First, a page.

Out of the box, BuddyPress automatically turns some words and phrases in the fields of a user’s profile into links that, when clicked, search the user’s community for other profiles containing those phrases. When activated, this plugin allows users and administrators to have more control over these links.
I find these really useful for profile fields that link to social networking profiles.
This enables users to easily share rich media content like YouTube videos on their walls.
10. Welcome Pack
Great for community management activities, this plugins sends new users a welcome message when then join, adds them to groups and sends friend requests – making them feel at home right away!
WordPress is a great bit of software, and by far the easiest way to get up and running with it is to use the usually free hosted version at WordPress.com.
It’s even easier to get started than ever, with Learn WordPress.com – a cool new site taking you through all the features in 10 simple lessons.
I am sorely tempted to switch this blog over to WordPress.com myself. Currently I self hosted, meaning I downloaded the files from WordPress.org, paid for some web hosting, installed the software and then added all the plugins and themes I wanted.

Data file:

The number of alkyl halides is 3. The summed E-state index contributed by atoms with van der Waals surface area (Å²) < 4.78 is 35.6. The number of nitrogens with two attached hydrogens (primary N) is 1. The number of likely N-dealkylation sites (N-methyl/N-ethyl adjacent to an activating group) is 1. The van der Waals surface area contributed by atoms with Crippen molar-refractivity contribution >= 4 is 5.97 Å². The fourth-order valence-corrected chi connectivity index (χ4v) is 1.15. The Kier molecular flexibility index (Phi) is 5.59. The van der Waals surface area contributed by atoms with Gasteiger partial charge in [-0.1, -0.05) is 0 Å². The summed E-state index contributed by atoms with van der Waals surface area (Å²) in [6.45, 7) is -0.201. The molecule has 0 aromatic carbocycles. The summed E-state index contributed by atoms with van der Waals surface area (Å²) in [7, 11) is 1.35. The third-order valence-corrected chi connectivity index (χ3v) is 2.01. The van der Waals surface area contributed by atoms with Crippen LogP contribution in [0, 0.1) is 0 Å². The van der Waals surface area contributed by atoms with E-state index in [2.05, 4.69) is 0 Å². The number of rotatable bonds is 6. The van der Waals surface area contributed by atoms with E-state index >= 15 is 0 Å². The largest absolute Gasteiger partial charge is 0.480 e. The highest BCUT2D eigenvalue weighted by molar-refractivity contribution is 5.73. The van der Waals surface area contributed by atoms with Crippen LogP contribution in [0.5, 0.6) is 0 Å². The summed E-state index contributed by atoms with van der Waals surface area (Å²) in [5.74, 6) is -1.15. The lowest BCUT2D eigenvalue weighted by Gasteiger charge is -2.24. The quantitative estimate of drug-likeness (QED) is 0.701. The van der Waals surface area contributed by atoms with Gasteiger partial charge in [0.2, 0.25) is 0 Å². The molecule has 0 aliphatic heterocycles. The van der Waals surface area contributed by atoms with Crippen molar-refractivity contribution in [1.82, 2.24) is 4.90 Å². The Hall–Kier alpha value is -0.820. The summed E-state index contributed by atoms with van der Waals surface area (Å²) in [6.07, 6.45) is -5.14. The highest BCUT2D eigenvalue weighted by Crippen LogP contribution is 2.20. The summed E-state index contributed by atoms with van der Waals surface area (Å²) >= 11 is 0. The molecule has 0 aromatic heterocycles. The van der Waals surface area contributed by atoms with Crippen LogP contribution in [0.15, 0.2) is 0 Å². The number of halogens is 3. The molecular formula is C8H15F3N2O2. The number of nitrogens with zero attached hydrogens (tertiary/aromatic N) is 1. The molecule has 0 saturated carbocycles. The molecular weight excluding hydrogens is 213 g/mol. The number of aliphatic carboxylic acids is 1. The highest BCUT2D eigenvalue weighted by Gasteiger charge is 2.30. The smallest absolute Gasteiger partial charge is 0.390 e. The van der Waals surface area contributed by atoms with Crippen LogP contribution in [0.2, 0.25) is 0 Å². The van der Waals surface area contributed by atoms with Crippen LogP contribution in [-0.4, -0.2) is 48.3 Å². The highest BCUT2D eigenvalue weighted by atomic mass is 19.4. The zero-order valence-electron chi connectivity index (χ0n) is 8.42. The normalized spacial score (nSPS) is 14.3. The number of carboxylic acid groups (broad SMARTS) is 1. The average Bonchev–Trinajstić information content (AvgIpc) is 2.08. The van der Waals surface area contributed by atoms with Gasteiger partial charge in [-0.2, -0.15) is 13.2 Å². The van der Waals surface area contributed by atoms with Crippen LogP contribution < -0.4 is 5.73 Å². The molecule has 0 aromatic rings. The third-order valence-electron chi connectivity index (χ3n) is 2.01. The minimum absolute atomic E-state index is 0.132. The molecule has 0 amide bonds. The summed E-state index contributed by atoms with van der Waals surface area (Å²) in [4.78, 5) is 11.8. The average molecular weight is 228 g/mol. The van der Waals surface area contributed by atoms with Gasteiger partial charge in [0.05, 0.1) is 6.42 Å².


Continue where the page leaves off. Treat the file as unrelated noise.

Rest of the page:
I’ve done this for the last five years, but over that time WP has become more and more complicated and a bigger challenge to keep on top of. Hosting your own site is still worth it if you are desperate for a stylish custom template, or a load of cool functionality. But to be honest, DavePress is just a blog, and so could easily be hosted at WordPress.com.
I’ll let you know what I decide!
If you visit this site in a browser, rather than just getting the content via your RSS reader, you’ll notice it looks a bit different. I have reverted the site to the new default theme for WordPress whilst I figure out how I want the site to look in the future.
Previously I was using the Thesis theme for this site. However, various issues, neatly encapsulated in this post, mean I don’t feel terribly comfortable with that choice any more.
Hopefully I will have something permanent sorted out soon enough.
Update: this is another good summary of the situation.
Bit of a late one this, but WordPress 2.9 came out before Christmas. Well worth the upgrade – especially for the image handling stuff and the ease of embedding flash content like YouTube videos.
More information in this video: